Meet the Other Celeb-Connected Parents Caught Up in the College Admissions Scam

The reality show host, Bono's investment partner, the friend of the Hadids, and the "future of hip hop" — it wasn't just Lori and Felicity, you know.

Exactly 50 people were arrested and charged in the college admissions scam, most famously actresses Lori Loughlin and Felicity Huffman.

However they weren't the only people connected to the world of celebrity on the list.

Take Jane Buckingham, something of a celeb herself as the host of the short-lived Lifetime reality show "Job Or No Job," in which she dished out advice to those seeking employment.

"I've seen so many young people trying to get a great job — but most don't have the tools they need," she says in the intro for every episode, a full four years before she would be accused of bypassing the necessary tools for getting her son into college.

"No-one's ever told them what they don't want to hear — but I will," she boasted (according to son Jack, he was blissfully unaware his mom had allegedly paid $50k for a proctor to take an entrance exam for him).

Her sign-off is particularly cringe-inducing: "It's up to them to sink or swim."

Jane, whose CV boasts regular appearances on "Good Morning America" and "The View", is also a best-selling author and parenting guru.

In 2012 she wrote a story for Time Magazine on the dangers of "helicopter parenting", in which she claimed: "For years, they have regularly been given pats on the back, often just for showing up. They took a test — how amazing! When they finally join the workforce, it’s no wonder members of Gen Y expect a promotion just for being on time to work for six weeks straight."

According to The Hollywood Reporter, Jane was speaking at a retail conference in 2016, when she continued this train of thought.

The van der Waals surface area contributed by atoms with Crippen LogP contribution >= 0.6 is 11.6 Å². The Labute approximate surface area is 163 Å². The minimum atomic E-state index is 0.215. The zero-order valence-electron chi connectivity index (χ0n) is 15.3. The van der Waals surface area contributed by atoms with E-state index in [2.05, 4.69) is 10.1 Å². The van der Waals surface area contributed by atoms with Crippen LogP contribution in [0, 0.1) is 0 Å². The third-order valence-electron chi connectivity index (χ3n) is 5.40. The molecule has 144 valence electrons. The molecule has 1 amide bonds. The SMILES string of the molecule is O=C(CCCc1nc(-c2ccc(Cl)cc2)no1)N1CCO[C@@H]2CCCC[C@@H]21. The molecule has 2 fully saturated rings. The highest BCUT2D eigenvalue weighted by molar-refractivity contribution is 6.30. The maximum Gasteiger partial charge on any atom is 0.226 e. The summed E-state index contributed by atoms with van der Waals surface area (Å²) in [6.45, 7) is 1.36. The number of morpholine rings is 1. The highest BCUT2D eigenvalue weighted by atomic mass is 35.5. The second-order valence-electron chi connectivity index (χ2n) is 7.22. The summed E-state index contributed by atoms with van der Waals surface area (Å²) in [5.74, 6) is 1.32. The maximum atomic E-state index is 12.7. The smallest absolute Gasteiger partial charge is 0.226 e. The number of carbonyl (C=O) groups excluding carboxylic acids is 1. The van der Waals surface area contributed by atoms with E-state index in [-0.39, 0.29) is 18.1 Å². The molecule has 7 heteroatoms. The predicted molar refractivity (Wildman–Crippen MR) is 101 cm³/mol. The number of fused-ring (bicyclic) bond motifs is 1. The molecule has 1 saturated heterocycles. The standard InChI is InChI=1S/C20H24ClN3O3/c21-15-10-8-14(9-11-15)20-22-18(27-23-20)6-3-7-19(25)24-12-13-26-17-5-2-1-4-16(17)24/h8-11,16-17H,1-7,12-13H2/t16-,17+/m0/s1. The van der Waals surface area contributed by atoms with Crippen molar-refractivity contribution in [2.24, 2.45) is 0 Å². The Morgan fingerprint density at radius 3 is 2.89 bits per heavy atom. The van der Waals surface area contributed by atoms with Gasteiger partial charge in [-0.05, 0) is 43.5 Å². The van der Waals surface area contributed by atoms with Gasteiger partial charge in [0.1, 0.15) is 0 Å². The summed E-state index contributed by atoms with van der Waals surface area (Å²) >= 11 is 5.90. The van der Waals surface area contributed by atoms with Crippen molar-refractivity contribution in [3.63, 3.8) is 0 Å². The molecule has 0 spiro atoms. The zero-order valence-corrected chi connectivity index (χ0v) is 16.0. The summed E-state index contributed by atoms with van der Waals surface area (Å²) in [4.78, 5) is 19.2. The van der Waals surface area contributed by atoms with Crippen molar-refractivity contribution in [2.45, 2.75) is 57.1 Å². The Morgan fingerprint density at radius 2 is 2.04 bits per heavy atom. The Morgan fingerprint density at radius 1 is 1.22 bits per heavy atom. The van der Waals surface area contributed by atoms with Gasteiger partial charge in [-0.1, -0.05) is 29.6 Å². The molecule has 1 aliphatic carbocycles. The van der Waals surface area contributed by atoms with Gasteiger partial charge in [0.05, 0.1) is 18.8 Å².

"It’s not their fault, it's their parents, because that's what happens when you give them a gold star for going to the potty and a trophy for not participating and telling them they are fantastic every day of their life," she said. "Now, ten years later, we are mad at them. We made our beds. We have to lie in it."

Probably the most celeb connected name on the list — even more than Lori or Felicity — is Bill McGlashan, founder of TPG Growth, an investment arm of TPG Capital, which owns 35% of CAA, one of Hollywood's biggest talent agencies.

McGlashan also founded The Rise Fund with partner Bono, a "social and environmentally aware" fund, which was all about ethically investing.

He stands accused of allegedly making a $250,000 donation to sneak his son in through the USC "side door" as a kicker or punter of the football team with the help of a little Photoshop magic, now infamously remarking as the deal was set up: "Pretty funny — The way the world works these days is unbelievable."

After news of the scandal broke, McGlashan was fired (though he claimed himself he quit) and investors were permitted to pull their money from his fund.

Then there's Dragon Global CEO Robert Zangrillo, who according to Page Six, has ties to the Hadid family, has been pictured several times with Gigi and Bella, and who even attended their dad Mohammed's birthday party.

Unlike some of the other students who were in the dark, his daughter Amber was well aware of what was going on according to the court documents, even asking mastermind Rick Singer over the phone what he "was doing about an 'F' grade that she had received in an art history class she had taken".

Finally there's Gregory and Marcia Abbott, who are parents to "the future of hip-hop", rapper Billa.

That superlative came from one of the many comments recently left below his YouTube music page, which was thrust into the spotlight when his little sister was outed as one of the alleged side gate users this week, thanks to a reported $125k donation from their mom and dad.

The burgeoning R&B star — real name Malcolm — who himself never went to college, gave his two cents on the scandal when the New York Post descended on his Fifth Avenue apartment looking for his parents, but finding him outside smoking a blunt instead.

"I believe everyone has a right to go to college, man," he declared, before asking reporters to check out his album "Cheese And Crackers", which can be enjoyed here.